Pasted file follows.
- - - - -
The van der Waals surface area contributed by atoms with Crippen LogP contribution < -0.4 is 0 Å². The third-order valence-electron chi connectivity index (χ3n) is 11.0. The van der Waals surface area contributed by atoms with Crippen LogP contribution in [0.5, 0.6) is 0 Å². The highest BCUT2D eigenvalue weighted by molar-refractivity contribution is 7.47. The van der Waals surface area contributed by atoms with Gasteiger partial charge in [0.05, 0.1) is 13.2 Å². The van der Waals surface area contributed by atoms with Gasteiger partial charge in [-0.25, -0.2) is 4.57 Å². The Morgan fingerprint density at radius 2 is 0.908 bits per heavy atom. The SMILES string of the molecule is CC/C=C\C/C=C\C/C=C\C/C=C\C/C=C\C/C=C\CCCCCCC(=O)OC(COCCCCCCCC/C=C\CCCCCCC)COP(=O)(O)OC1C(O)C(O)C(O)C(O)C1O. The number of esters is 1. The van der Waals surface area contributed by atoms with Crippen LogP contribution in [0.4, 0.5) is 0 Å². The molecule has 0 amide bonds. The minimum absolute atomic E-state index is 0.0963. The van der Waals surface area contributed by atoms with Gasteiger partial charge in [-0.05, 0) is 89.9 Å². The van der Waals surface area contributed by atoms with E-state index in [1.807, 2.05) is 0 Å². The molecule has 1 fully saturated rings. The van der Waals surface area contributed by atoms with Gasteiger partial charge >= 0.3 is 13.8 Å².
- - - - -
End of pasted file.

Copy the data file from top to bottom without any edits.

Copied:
The van der Waals surface area contributed by atoms with Crippen LogP contribution < -0.4 is 0 Å². The third-order valence-electron chi connectivity index (χ3n) is 11.0. The van der Waals surface area contributed by atoms with Crippen LogP contribution in [0.5, 0.6) is 0 Å². The highest BCUT2D eigenvalue weighted by molar-refractivity contribution is 7.47. The van der Waals surface area contributed by atoms with Gasteiger partial charge in [0.05, 0.1) is 13.2 Å². The van der Waals surface area contributed by atoms with Gasteiger partial charge in [-0.25, -0.2) is 4.57 Å². The Morgan fingerprint density at radius 2 is 0.908 bits per heavy atom. The SMILES string of the molecule is CC/C=C\C/C=C\C/C=C\C/C=C\C/C=C\C/C=C\CCCCCCC(=O)OC(COCCCCCCCC/C=C\CCCCCCC)COP(=O)(O)OC1C(O)C(O)C(O)C(O)C1O. The number of esters is 1. The van der Waals surface area contributed by atoms with Crippen LogP contribution in [0.4, 0.5) is 0 Å². The molecule has 0 amide bonds. The minimum absolute atomic E-state index is 0.0963. The van der Waals surface area contributed by atoms with Gasteiger partial charge in [-0.05, 0) is 89.9 Å². The van der Waals surface area contributed by atoms with E-state index in [1.807, 2.05) is 0 Å². The molecule has 1 fully saturated rings. The van der Waals surface area contributed by atoms with Gasteiger partial charge >= 0.3 is 13.8 Å².